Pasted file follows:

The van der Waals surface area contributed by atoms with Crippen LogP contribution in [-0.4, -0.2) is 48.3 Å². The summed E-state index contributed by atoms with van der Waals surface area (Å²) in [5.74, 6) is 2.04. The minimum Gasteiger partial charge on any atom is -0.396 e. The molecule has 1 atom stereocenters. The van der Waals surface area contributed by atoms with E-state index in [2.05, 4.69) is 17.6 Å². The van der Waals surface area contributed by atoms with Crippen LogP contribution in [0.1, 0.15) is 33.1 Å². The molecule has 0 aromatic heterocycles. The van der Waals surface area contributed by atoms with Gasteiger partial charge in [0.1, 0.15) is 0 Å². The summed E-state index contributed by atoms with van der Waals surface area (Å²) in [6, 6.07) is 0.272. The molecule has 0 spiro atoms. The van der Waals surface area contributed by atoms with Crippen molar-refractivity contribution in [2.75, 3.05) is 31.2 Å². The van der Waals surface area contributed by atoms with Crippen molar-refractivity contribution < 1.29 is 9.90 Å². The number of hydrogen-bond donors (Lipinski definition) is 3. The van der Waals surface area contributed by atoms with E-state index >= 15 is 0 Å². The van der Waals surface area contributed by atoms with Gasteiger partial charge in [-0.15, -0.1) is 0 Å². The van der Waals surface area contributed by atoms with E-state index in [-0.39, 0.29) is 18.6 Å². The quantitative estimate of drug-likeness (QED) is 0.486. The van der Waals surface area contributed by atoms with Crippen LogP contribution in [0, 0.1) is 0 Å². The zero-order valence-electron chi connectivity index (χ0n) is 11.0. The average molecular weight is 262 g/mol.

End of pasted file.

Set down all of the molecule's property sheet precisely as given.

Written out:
The van der Waals surface area contributed by atoms with Crippen LogP contribution in [-0.4, -0.2) is 48.3 Å². The summed E-state index contributed by atoms with van der Waals surface area (Å²) in [5.74, 6) is 2.04. The minimum Gasteiger partial charge on any atom is -0.396 e. The molecule has 1 atom stereocenters. The van der Waals surface area contributed by atoms with E-state index in [2.05, 4.69) is 17.6 Å². The van der Waals surface area contributed by atoms with Crippen LogP contribution in [0.1, 0.15) is 33.1 Å². The molecule has 0 aromatic heterocycles. The van der Waals surface area contributed by atoms with Gasteiger partial charge in [0.1, 0.15) is 0 Å². The summed E-state index contributed by atoms with van der Waals surface area (Å²) in [6, 6.07) is 0.272. The molecule has 0 spiro atoms. The van der Waals surface area contributed by atoms with Crippen molar-refractivity contribution in [2.75, 3.05) is 31.2 Å². The van der Waals surface area contributed by atoms with Crippen molar-refractivity contribution < 1.29 is 9.90 Å². The number of hydrogen-bond donors (Lipinski definition) is 3. The van der Waals surface area contributed by atoms with E-state index >= 15 is 0 Å². The van der Waals surface area contributed by atoms with Gasteiger partial charge in [-0.15, -0.1) is 0 Å². The van der Waals surface area contributed by atoms with E-state index in [-0.39, 0.29) is 18.6 Å². The quantitative estimate of drug-likeness (QED) is 0.486. The van der Waals surface area contributed by atoms with Crippen LogP contribution in [0, 0.1) is 0 Å². The zero-order valence-electron chi connectivity index (χ0n) is 11.0. The average molecular weight is 262 g/mol.